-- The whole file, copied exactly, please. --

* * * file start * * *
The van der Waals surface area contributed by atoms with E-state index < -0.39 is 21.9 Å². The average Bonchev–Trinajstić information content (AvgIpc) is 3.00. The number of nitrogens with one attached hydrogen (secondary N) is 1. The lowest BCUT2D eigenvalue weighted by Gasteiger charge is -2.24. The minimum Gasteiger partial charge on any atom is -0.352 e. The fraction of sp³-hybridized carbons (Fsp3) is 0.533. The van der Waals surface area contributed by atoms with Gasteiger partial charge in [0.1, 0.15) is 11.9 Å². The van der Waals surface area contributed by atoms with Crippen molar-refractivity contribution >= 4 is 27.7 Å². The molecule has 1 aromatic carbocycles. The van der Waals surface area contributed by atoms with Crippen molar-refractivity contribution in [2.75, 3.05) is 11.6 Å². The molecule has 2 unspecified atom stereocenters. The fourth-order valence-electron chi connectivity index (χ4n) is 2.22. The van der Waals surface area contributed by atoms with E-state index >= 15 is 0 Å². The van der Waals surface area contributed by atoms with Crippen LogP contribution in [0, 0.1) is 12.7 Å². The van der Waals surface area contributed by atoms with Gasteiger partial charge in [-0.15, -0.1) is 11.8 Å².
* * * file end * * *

The van der Waals surface area contributed by atoms with E-state index < -0.39 is 21.9 Å². The average Bonchev–Trinajstić information content (AvgIpc) is 3.00. The number of nitrogens with one attached hydrogen (secondary N) is 1. The lowest BCUT2D eigenvalue weighted by Gasteiger charge is -2.24. The minimum Gasteiger partial charge on any atom is -0.352 e. The fraction of sp³-hybridized carbons (Fsp3) is 0.533. The van der Waals surface area contributed by atoms with Gasteiger partial charge in [0.1, 0.15) is 11.9 Å². The van der Waals surface area contributed by atoms with Crippen molar-refractivity contribution >= 4 is 27.7 Å². The molecule has 1 aromatic carbocycles. The van der Waals surface area contributed by atoms with Crippen molar-refractivity contribution in [2.75, 3.05) is 11.6 Å². The molecule has 2 unspecified atom stereocenters. The fourth-order valence-electron chi connectivity index (χ4n) is 2.22. The van der Waals surface area contributed by atoms with E-state index >= 15 is 0 Å². The van der Waals surface area contributed by atoms with Crippen LogP contribution in [0, 0.1) is 12.7 Å². The van der Waals surface area contributed by atoms with Gasteiger partial charge in [-0.15, -0.1) is 11.8 Å².